As the Republican National Convention edges steadily closer, does anyone else have that uneasy feeling you get when a hurricane is swirling out in the gulf?
Though an impending storm could always miss us.
The RNC will not.
Now, we don't want our 50,000 expected guests to feel unwelcome, not given the invaluable national exposure local boosters say they will bring to Tampa Bay. And look how we've been putting on the dog for them, paving, planting, propping up new trees and generally giving a gritty city a good scrubbing.
Actually, as we find out about streets closed, public parking gone, traffic rerouted and assorted other potential workday headaches for the Aug. 27-30 event, it feels less like a coming hurricane and more like handing over the house keys.
Or handing over downtown Tampa itself. And some of St. Petersburg, too.
We're stocking the fridge, setting out the good towels and putting on fresh sheets. We can only hope when the party's over and the Republicans go home, they'll take all their Sam Adams empties with them. (Wouldn't that be the GOP brew of choice?)
And did anyone get a security deposit?
But it's not just Republicans and journalists. We also expect a massive pack of protesters by the thousands.
Like a spontaneous side party outside a dry formal event — always more lively than the official do — the wide range of dissent and variety of causes will be the best street theater and, more important, the greatest glimpse of the current state of discontent in America.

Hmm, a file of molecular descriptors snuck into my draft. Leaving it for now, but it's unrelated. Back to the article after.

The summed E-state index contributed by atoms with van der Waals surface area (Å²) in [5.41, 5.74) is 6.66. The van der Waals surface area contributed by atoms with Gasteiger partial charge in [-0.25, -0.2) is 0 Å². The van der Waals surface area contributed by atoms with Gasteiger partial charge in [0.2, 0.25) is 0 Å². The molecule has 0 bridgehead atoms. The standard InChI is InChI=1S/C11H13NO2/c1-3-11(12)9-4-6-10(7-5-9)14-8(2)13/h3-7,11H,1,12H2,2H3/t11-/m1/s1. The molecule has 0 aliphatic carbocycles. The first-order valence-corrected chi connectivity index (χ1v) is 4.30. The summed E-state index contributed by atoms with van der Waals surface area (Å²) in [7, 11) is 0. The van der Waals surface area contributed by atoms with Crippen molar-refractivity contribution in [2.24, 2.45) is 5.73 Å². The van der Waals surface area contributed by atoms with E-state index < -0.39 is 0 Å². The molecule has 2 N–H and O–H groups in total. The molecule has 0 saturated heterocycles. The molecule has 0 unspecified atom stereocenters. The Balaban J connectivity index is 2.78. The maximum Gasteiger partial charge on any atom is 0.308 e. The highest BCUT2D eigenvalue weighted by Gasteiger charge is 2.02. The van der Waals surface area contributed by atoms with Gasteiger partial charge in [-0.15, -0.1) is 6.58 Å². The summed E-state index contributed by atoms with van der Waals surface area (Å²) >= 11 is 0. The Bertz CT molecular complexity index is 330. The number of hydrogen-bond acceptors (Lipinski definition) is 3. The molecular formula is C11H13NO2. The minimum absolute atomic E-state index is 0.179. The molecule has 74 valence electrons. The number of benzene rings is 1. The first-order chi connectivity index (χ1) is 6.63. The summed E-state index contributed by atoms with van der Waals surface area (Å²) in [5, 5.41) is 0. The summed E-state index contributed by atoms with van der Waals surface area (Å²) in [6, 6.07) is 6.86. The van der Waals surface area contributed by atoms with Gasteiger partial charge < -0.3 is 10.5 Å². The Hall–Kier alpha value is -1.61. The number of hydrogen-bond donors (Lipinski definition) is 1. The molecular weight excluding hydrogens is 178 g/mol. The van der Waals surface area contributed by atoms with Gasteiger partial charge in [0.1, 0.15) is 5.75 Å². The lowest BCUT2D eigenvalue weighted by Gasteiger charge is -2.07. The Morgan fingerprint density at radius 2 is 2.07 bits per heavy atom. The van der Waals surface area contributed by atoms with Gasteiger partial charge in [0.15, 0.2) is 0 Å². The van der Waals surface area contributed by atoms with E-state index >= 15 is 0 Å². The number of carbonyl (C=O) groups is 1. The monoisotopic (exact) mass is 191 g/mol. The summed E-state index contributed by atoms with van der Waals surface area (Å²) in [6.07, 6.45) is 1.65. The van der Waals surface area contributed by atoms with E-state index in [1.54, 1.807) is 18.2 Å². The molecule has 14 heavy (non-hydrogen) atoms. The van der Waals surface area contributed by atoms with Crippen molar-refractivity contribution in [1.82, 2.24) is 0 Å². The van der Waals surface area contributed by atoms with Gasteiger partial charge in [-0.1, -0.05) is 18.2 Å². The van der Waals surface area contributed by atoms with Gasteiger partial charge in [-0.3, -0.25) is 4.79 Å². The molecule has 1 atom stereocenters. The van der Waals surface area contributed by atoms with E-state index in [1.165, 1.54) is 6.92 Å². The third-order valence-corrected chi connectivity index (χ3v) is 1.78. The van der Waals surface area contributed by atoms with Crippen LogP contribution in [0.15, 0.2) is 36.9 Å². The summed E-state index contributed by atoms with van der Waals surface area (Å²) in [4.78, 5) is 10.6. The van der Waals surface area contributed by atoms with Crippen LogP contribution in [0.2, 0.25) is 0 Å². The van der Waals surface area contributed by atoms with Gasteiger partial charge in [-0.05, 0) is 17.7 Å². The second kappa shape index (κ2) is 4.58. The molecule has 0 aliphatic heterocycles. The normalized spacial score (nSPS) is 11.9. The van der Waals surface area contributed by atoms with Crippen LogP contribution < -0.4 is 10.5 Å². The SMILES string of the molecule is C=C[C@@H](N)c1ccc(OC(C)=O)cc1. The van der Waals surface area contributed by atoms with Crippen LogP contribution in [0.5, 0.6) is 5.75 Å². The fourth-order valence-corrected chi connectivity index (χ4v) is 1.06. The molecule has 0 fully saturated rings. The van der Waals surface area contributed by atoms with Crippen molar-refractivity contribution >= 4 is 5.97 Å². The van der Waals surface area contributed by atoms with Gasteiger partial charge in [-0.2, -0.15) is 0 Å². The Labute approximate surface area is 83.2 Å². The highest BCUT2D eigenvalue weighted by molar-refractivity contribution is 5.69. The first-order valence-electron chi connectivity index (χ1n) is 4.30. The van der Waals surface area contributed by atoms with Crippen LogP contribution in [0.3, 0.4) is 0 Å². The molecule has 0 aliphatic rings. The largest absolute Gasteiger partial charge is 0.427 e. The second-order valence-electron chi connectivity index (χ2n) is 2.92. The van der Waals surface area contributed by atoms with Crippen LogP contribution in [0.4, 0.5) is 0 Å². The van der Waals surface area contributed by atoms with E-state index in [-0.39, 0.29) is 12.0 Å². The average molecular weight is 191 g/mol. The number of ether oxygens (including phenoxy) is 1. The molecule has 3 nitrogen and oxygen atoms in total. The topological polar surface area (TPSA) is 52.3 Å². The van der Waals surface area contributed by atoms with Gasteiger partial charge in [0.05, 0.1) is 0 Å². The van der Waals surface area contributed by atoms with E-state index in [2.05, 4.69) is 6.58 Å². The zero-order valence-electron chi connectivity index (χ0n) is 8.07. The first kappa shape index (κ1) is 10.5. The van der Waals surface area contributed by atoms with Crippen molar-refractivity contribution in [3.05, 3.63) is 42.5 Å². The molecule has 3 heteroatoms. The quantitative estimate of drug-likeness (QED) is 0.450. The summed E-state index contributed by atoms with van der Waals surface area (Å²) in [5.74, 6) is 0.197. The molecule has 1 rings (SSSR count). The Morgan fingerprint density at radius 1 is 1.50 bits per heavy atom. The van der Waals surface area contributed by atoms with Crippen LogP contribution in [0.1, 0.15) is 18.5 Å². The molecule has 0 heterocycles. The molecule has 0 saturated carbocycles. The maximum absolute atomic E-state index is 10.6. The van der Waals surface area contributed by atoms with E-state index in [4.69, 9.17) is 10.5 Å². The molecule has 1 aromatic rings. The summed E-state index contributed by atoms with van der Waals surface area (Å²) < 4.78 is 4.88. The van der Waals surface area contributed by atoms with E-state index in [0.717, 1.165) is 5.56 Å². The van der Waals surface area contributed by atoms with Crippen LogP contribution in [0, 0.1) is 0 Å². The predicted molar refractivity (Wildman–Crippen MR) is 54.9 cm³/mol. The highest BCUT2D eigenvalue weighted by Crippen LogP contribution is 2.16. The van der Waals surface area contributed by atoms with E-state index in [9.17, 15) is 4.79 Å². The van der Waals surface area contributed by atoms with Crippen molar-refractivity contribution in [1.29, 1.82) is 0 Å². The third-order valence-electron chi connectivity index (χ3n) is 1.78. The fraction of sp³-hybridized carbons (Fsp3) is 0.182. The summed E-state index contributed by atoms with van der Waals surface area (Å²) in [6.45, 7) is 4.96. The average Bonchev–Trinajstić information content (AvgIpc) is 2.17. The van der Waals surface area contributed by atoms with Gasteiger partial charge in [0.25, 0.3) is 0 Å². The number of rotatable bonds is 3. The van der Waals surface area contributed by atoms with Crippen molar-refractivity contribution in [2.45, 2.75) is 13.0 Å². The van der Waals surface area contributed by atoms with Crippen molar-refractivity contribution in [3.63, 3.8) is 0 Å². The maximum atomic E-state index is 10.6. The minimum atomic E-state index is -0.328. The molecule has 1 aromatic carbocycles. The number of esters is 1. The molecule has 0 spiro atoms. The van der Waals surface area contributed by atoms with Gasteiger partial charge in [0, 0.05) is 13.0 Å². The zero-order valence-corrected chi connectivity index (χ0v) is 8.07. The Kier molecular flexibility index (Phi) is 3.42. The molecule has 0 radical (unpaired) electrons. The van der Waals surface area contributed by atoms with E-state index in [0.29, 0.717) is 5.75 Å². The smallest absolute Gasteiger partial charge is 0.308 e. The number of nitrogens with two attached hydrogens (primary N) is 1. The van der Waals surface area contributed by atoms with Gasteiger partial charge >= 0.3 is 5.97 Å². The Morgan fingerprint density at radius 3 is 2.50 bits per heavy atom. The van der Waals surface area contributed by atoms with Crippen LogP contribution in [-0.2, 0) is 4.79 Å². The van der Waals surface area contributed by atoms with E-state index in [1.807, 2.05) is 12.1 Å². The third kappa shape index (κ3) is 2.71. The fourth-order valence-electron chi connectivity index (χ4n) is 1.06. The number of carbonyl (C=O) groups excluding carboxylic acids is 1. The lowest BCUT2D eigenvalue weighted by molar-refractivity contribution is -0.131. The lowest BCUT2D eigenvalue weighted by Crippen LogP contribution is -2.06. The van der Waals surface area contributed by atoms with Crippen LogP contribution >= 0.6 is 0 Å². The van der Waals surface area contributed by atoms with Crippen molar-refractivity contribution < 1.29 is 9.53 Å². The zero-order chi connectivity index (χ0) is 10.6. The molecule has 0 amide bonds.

Most of those protesters will be about making their voices heard, not making mayhem.
But as the photographer at my wedding once memorably said: At any gathering, there's always one uncle.
So downtown restaurateurs with outdoor seating that says aren't-we-a-cool-city get to worry that less civic-minded visitors might decide a bistro table would be a fine thing to send through a window — the sort of scenario police have already anticipated.
And so for many of us locals who work or live downtown, the heady novelty of being judged a city good enough to win this huge national event fades some as the potential headaches sharpen — a section of the Selmon Expressway closed for days, 900 on-street parking spaces gone, a logistically challenged downtown. St. Pete neighborhoods around the Aug. 26 welcome party at Tropicana Field can expect their own hassles.
And yes, now that you mention it, leaving town for the duration is a really, really excellent idea — if you are lucky enough not to be expected to, you know, work during the work week.
Says Tampa Downtown Partnership president Christine Burdick: "It will be a different environment, but we knew that when we asked for this." And we did, giddy with possibility.
City boosters say it will all be worth it, that the sting of this short stint will be forgotten in the positive fallout for Tampa Bay, potential anarchists and bistro tables notwithstanding. And I hope this is so.
Because the RNC is coming. And like with any storm, you can hunker down, get out of town or get in the thick of it.
But eventually, you get your city back.